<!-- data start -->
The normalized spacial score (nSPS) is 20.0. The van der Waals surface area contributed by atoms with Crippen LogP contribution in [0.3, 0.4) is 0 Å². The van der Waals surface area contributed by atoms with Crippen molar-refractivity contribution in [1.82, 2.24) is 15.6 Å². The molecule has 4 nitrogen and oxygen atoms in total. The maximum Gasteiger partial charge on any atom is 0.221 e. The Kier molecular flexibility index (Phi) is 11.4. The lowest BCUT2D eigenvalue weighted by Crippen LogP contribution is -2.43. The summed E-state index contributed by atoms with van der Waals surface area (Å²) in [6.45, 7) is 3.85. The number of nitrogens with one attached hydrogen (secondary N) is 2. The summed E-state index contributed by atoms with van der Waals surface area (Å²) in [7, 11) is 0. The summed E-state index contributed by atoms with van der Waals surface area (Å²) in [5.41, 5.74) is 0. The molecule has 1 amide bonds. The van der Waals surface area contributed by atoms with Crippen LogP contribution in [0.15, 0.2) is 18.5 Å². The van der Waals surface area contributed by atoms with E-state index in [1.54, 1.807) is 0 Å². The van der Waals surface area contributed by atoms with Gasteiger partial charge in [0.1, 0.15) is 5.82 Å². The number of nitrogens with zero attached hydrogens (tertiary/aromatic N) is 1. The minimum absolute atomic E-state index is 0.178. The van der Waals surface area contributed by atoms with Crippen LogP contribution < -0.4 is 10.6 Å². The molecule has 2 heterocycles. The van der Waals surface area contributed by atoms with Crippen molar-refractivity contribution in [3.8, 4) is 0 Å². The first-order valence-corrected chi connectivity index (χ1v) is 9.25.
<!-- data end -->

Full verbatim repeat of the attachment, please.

The normalized spacial score (nSPS) is 20.0. The van der Waals surface area contributed by atoms with Crippen LogP contribution in [0.3, 0.4) is 0 Å². The van der Waals surface area contributed by atoms with Crippen molar-refractivity contribution in [1.82, 2.24) is 15.6 Å². The molecule has 4 nitrogen and oxygen atoms in total. The maximum Gasteiger partial charge on any atom is 0.221 e. The Kier molecular flexibility index (Phi) is 11.4. The lowest BCUT2D eigenvalue weighted by Crippen LogP contribution is -2.43. The summed E-state index contributed by atoms with van der Waals surface area (Å²) in [6.45, 7) is 3.85. The number of nitrogens with one attached hydrogen (secondary N) is 2. The summed E-state index contributed by atoms with van der Waals surface area (Å²) in [7, 11) is 0. The summed E-state index contributed by atoms with van der Waals surface area (Å²) in [5.41, 5.74) is 0. The molecule has 1 amide bonds. The van der Waals surface area contributed by atoms with Crippen LogP contribution in [0.15, 0.2) is 18.5 Å². The van der Waals surface area contributed by atoms with E-state index in [1.54, 1.807) is 0 Å². The van der Waals surface area contributed by atoms with Gasteiger partial charge in [0.1, 0.15) is 5.82 Å². The number of nitrogens with zero attached hydrogens (tertiary/aromatic N) is 1. The minimum absolute atomic E-state index is 0.178. The van der Waals surface area contributed by atoms with Crippen LogP contribution < -0.4 is 10.6 Å². The molecule has 2 heterocycles. The van der Waals surface area contributed by atoms with Crippen molar-refractivity contribution in [3.8, 4) is 0 Å². The first-order valence-corrected chi connectivity index (χ1v) is 9.25.